The Overstory by Richard Powers, 2018. William Heinemann.
As a would-be botanical educator who’s reviewed a lot of botany texts over the years, I don’t really have time to review – or just read – ‘novels’. But, having been impressed with the intelligent-plant-based science fictionesque novel Semiosis last year, and hearing that Richard Powers’ new book The Overstory was ‘something about trees’, how could I not give it a go? And I’m very glad I did! Although, stumbling over the ideas and words on pages 3 and 4, I did wonder what I’d let myself in for. However, I persisted, and shortly thereafter I have to say that I was hooked.
Yes, The Overstory is about trees. But, it’s not just trees. It’s a great tale of trees – as emblematic plants – and people. In the first part of the book, in the section headed Roots, Powers tells the tale of 7 individuals and one couple who all lead very different lives in the USA. The characters are believable, their individual tales are credible, and all are interesting (although I have to admit to a favourite, feisty research plant scientist Dr Patricia Westerford). In fact, the characterisations are so well done that I wanted to know more about each of them. The opportunity so to do comes in the second and third sections of the book – Trunk, and Crown – wherein Powers weaves those individuals’ stories into one great work that centres on the deforestation of the Pacific north-west of the USA. And in rather simplistic, but succinct, terms that’s what The Overstory is about: the arguments surrounding – but [spoiler alert?], and unashamedly, against the activity that is – large-scale deforestation of the planet. Although Powers uses a USA-centred environmental issue, that named example stands for instances of deforestation globally – whether it’s chopping-down Amazonian rainforest to grow grass to make beef for fast-food burgers, or clearance of rainforest in Indonesia to make way for oil palm plantations. The Overstory is therefore also an engaging and eye-opening essay on ecologically-insensitive excess and extravagance and the earnest attempts of some environmentally-sympathetic, Earth-aware ‘eco-warriors’ to stop or prevent it.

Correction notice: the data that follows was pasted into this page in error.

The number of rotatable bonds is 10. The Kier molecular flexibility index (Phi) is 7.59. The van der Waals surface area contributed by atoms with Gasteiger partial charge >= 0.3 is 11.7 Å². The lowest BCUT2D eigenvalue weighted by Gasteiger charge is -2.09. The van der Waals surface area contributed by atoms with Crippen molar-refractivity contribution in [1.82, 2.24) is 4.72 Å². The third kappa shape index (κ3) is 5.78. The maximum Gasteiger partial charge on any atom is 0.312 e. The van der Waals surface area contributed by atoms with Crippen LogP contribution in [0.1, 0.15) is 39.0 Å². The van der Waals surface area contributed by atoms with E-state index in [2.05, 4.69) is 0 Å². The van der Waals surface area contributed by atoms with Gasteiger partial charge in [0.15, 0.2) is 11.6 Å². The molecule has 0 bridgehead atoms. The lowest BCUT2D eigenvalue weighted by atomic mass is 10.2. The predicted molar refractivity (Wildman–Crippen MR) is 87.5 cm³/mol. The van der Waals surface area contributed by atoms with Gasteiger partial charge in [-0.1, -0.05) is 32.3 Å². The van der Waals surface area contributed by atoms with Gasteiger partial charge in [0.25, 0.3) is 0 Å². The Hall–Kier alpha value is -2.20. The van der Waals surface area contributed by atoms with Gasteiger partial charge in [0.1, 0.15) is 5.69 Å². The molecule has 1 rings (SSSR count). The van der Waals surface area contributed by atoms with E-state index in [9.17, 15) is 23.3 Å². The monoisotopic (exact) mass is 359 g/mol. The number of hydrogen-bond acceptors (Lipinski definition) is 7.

Although The Overstory is well-written – and a pleasure to read – it does contain more than a handful of words I’d not come across before – e.g. scry (p. 64), chedis (p. 79), scrim (p. 87), mammal dander (p. 134), logy (p. 138), pleach (p. 144), scads (p. 148), gelid (p. 151), and trifecta (p. 221). I didn’t take time out from reading the story to look them up in a dictionary, but I don’t think not having done so affected my overall enjoyment of the book. Anyway, that’s the negative side of the text (although increasing one’s word-power is something we should all try do).
On the much more positive side is some really great phrasing [e.g. on pp. 6, 87, 129, 155, and 382] that is a hallmark of this novel, and some fantastic quotes, such as:
“Something marvelous is happening underground, something we’re just starting to learn how to see” (p. 413);
“When the world was ending the first time, Noah took all the animals. Two by two, and loaded them aboard his escape craft for evacuation. But it’s a funny thing: He left the plants to die. He failed to take the one thing he needed to rebuild life on land, and concentrated on saving the freeloaders!” (p. 451); and
“What you make from a tree should be at least as miraculous as what you cut down” (p. 464).
I challenge – or ‘dare’? – you to get at least one of those into your next lecture on plant biology.
I know we try to eradicate this term from our student’s scientific writing, but in The Overstory inclusion of a bibliography would have been really useful: What sources inspired the author to espouse the views he did in the novel? We cannot now. But, I see indications of Suzanne Simard and her underground networks and inter-tree communication via fungi – exploiting the so-called wood-wide web (although, and rather curiously, I don’t think Powers used that term in his book…), plant-plant communication (e.g. Richard Karban’s Plant Sensing & Communication), intelligent plants (e.g. Anthony Trewavas’ Plant Behavior and Intelligence), and world-weary, woody wisdom (e.g. Peter Wohlleben’s The Hidden Life of Trees). Without that sources-listing, it’s a little hard to tell how much is scientific fact (i.e. evidence-based from the peer-reviewed scientific literature) and how much Powers’ wishful-thinking, the novelist’s fabrication … or lucky guesses… But, the global relevance of Powers’ narrative has been dramatically underlined by the recent publication of the global nature and relevance of the wood-wide web by Steidinger et al. in Nature.